by Robert WestbrookI know the story of Sheilah Graham and Scott Fitzgerald. I read her book, BELOVED INFIDEL, as a teenager...I was raised by a Zelda Cultist, and we read everything we could get our hands on. We had mixed feelings about Graham...
From the git-go this book made me uncomfortable. The author is Graham's son...digging into her most intimate lies...and truths...and affairs. EEK! I know I don't want to investigate my family that deeply; but I applaud his efforts to tell the truth.
Robert Westbrook does a good job of showing both sides, and showing that in many ways their relationship was its own kind of toxic. Certainly Graham, in our modern words, was the enabler. But, like many others, she was in love and hoped she could 'save' or 'change' her lover. We know now that won't happen.
This is Fitzgerald at his most pathetic...broke, desperate for money, and desperate for the adulation he once enjoyed. He watches Hemingway, the author he championed in Paris, surpass him in every way. He tries to write hack scripts, only to have jobs taken away. He has to support a wife in an expensive hospital, and a daughter in an expensive school. He's been forgotten. And he is drinking himself to death.
At first, he seems charming to Graham...she has her own set of issues...the lies she has told for so long. The most poignant passages in the book are Westbrook's depiction of his mother's childhood struggles. She truly DID triumph over odds that would have daunted a lesser person. She did what she had to do in order to survive. Always, forever. She lied, she married for comfort, she slept her way to the top if that would work...she was in over her head so many times...and yet...she survived. And she found her voice and her place...and she succeeded as a mother.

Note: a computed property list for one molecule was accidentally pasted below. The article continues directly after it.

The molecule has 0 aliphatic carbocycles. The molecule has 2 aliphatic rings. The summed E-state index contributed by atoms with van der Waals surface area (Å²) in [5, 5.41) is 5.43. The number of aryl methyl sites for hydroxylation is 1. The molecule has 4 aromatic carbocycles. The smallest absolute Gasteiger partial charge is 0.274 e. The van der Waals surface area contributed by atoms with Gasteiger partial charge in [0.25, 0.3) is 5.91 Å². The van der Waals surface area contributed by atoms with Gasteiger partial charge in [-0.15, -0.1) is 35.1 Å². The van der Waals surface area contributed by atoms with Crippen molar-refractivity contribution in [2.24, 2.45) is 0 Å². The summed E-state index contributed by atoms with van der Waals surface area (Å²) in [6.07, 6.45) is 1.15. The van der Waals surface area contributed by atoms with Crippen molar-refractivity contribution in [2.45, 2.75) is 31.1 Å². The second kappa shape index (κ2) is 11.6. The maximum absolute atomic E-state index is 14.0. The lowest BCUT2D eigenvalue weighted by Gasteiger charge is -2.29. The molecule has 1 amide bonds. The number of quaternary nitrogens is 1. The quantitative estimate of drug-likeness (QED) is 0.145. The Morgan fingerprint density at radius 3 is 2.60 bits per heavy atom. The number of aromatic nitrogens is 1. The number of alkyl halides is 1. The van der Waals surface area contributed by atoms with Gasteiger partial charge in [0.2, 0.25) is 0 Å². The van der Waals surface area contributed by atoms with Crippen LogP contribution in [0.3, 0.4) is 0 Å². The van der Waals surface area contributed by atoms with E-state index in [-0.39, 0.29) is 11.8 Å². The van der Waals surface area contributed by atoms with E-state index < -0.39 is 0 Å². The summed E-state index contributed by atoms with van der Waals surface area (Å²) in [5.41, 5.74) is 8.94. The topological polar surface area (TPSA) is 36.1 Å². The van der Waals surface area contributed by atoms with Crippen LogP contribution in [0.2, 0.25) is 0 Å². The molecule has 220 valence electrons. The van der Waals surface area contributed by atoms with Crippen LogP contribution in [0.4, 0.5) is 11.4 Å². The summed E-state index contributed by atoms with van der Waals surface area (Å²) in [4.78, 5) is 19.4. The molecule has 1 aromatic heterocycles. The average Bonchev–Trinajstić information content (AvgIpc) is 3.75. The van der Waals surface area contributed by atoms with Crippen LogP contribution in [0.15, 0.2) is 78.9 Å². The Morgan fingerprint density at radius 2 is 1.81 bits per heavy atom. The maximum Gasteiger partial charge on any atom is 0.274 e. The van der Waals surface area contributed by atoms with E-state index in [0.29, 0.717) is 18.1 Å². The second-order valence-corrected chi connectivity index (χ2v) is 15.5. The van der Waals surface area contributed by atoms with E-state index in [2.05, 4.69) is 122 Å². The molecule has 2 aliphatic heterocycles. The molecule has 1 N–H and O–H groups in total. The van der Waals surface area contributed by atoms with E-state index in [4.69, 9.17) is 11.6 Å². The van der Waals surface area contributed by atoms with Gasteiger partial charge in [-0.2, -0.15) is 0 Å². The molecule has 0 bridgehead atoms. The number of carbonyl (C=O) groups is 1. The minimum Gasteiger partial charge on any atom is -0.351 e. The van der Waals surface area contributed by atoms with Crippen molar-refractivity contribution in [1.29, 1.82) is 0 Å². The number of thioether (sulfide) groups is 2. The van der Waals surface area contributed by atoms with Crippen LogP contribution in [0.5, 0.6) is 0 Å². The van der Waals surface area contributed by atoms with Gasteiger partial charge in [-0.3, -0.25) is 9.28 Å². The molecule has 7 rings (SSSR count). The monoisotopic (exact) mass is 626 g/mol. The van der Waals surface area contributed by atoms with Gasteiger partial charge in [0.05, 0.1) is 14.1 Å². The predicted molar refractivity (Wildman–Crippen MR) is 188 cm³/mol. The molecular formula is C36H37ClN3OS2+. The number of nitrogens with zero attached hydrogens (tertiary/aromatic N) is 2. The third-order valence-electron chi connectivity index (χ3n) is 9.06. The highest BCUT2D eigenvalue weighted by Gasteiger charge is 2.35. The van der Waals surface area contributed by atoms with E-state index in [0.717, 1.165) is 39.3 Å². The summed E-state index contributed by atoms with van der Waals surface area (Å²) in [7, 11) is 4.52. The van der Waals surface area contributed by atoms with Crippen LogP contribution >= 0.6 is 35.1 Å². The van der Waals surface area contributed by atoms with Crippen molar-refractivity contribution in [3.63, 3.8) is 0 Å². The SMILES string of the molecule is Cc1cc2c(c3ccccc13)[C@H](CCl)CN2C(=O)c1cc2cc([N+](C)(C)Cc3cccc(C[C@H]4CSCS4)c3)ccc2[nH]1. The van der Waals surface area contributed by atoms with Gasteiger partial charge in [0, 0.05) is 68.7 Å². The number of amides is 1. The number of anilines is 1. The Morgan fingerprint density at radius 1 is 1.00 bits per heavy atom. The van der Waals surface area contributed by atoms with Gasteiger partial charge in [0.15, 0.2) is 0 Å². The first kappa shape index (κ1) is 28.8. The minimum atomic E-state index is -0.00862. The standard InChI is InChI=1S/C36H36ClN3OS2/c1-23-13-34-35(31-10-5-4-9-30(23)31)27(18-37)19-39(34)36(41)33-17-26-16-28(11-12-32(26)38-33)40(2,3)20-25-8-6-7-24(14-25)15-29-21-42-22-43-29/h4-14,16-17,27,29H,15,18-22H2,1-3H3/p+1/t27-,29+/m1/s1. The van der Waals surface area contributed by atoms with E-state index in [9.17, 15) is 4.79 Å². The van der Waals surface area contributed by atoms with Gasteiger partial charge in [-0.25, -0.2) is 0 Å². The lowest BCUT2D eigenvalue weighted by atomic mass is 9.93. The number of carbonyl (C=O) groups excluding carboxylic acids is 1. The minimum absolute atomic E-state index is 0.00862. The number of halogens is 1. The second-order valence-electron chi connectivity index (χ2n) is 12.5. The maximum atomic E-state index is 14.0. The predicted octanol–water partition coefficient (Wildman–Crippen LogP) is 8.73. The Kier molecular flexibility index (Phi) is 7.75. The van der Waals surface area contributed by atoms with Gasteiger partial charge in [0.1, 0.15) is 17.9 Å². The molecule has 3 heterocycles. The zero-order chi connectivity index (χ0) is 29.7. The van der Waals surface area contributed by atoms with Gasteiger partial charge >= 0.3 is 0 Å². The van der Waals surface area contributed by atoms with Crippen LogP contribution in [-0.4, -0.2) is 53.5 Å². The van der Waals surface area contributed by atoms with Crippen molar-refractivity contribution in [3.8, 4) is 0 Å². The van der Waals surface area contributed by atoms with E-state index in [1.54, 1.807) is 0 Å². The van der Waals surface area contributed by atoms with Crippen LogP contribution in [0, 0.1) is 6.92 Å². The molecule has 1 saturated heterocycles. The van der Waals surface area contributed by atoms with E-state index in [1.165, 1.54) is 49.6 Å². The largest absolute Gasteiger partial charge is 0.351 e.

I kept seeing parallels to PYGMALION in the relationship between Fitzgerald and Graham...once he knew the truth, I think he wanted to make her over...but they neither of them realized SHE was the strong one, the survivor.
Hollywood ate Fitzgerald up and spit him out. He had outgrown his popularity, his usefulness. "There are no second acts," he said. But I disagree. Sheilah would disagree too. We're in charge of our own second acts. What we do and what we say have consequences. After his sudden death in her living room, Graham DID have her second act. She found courage to get what she wanted, and she made a life for herself.
The epilogue, with its portrait of Graham near her own death, is the Graham none of the rest of us knew...This was the gift of the son to the world...a woman writing articles in her head until the last.
|eBook format||Hardcover, (torrent)|
|File size||2.8 Mb|
|Book rating||4.07 (28 votes)